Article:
"Some of them are either supported by big Shia armed factions or take advantage of contacts with the security forces," a senior Iraqi security official who declined to be named told MEE.

Baghdad during recent years has witnessed dozens of political and criminal kidnappings carried out by Shia and Sunni gangs using Iraqi security badges and vehicles, Baghdad officials told MEE. General Fakhri did not deny the presence of security personnel who provide the required support for these gangs.        

"The gangs are using all the available tools [to facilitate their movements]," Fakhri said. "All the kidnappers who we have detained admitted that they had got help from a soldier or a policeman. No senior officers" were involved in these crimes, Fakhri said.      

Prime Minister Abadi has blamed parliament for the increase in abductions. He said at his weekly press conference on Tuesday that the amnesty law recently approved by parliament was behind the increase as the new law allows kidnappers to escape any legal consequences if "the abductee was not permanently harmed".

But Ghabban, strongly critical of the set-up of security forces before he resigned from office in July after the worst bomb attack in Baghdad for 13 years, drew MEE's attention to "the overlapping of security powers and the lack of coordination between the security agencies".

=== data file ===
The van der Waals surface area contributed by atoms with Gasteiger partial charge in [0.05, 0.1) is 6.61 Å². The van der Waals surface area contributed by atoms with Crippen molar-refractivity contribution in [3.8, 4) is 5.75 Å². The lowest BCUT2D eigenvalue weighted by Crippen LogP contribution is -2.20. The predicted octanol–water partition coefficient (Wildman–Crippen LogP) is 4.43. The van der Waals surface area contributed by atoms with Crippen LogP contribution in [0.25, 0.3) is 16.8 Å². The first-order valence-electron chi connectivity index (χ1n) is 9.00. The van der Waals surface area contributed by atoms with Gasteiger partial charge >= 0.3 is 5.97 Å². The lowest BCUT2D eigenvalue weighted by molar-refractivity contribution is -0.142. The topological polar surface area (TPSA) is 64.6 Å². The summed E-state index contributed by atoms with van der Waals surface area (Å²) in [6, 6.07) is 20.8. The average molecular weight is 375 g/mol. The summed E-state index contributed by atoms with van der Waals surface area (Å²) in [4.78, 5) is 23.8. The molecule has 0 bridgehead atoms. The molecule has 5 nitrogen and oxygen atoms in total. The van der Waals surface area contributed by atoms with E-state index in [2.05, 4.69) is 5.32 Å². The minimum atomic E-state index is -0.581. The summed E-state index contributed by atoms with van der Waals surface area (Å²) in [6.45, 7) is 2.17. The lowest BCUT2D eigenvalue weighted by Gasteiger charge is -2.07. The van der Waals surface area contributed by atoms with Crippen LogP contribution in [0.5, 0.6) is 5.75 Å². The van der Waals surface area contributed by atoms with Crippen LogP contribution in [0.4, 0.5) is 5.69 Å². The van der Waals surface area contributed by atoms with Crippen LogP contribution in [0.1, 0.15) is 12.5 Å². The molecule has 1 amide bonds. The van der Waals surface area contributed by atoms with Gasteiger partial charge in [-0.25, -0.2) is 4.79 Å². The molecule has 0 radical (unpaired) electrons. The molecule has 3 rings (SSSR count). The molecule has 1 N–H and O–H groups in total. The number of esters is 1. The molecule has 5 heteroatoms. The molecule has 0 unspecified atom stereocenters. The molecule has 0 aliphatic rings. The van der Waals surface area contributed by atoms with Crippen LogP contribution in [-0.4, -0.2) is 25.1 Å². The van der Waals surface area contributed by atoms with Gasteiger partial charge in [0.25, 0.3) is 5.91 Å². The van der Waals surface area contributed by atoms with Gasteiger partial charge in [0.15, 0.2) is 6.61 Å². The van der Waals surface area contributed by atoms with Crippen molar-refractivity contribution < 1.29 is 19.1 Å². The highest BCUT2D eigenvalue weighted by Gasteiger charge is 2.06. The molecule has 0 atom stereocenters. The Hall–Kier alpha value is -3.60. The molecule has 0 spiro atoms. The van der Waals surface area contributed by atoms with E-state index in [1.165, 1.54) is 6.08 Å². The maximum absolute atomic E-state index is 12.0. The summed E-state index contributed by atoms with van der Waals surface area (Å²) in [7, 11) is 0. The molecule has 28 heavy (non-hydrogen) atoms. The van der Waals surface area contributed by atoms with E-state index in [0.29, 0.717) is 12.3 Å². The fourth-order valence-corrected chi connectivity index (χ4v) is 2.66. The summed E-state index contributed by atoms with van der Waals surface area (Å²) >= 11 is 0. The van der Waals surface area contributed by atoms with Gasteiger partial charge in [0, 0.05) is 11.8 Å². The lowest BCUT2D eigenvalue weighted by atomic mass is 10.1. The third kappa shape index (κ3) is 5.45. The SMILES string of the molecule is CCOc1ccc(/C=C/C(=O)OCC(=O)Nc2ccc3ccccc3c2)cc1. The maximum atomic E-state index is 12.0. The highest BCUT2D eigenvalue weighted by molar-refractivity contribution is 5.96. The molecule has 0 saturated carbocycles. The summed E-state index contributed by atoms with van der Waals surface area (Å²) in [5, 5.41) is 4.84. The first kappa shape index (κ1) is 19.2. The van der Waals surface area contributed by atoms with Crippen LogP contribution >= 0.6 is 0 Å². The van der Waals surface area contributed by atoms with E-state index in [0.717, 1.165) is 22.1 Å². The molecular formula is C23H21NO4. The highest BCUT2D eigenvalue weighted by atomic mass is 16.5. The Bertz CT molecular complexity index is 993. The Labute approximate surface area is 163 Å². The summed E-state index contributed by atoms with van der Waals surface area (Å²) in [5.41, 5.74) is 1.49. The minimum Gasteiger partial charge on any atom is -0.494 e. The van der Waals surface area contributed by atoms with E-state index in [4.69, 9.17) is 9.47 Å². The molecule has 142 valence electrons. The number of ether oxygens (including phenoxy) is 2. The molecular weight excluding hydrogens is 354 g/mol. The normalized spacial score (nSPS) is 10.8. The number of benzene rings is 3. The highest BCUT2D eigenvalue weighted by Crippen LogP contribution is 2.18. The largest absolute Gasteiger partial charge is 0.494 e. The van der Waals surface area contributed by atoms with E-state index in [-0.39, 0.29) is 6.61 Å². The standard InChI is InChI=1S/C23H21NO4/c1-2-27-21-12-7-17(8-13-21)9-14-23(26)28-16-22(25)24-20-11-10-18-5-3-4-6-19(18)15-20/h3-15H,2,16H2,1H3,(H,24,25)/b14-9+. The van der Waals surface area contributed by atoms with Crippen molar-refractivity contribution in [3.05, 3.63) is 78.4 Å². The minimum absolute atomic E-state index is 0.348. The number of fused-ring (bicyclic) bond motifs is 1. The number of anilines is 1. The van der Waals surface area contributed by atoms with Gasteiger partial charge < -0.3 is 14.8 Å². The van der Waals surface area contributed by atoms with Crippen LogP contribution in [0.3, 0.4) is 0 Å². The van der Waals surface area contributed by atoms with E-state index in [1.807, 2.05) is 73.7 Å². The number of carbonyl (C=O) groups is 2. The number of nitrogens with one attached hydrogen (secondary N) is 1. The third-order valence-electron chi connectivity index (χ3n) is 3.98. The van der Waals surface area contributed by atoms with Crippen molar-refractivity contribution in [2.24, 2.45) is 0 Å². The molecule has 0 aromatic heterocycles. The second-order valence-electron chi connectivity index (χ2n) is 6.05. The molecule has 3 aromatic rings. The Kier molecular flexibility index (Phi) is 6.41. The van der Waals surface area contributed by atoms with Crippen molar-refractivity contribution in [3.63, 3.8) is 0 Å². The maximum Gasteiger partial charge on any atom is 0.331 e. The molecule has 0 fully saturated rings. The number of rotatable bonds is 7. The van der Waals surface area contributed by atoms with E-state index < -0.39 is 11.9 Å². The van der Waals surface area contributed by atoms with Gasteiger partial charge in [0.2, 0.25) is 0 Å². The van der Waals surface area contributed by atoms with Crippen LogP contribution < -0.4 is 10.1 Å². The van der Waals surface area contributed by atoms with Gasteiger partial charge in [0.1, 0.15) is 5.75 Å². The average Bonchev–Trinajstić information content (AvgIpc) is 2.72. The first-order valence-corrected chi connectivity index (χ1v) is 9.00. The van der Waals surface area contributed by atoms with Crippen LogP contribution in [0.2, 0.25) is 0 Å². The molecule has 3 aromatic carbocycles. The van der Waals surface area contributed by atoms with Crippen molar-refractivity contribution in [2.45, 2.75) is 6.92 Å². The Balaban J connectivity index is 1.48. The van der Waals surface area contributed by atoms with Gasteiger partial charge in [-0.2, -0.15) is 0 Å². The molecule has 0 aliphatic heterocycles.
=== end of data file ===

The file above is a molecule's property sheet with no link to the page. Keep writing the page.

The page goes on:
He said the factors behind his resignation had not been treated and the conditions he criticised then have led to the current deterioration in security, including the increase in abductions.

In an interview with Reuters before his resignation, Ghabban criticised the "disorder" plaguing Iraq's security apparatus. He said that security forces outside his control - including units reporting to two counter-terrorism agencies, two Defence Ministry directorates and regional security commands - overlapped with his ministry's own counter-intelligence efforts.

"With the continued confusion in handling security, the loss of the state's prestige, the spread of weapons outside the government's control, and the domination of the armed factions ... we cannot expect anything but continuing deterioration," Ghabban told MEE.

This article is available in French on Middle East Eye French edition.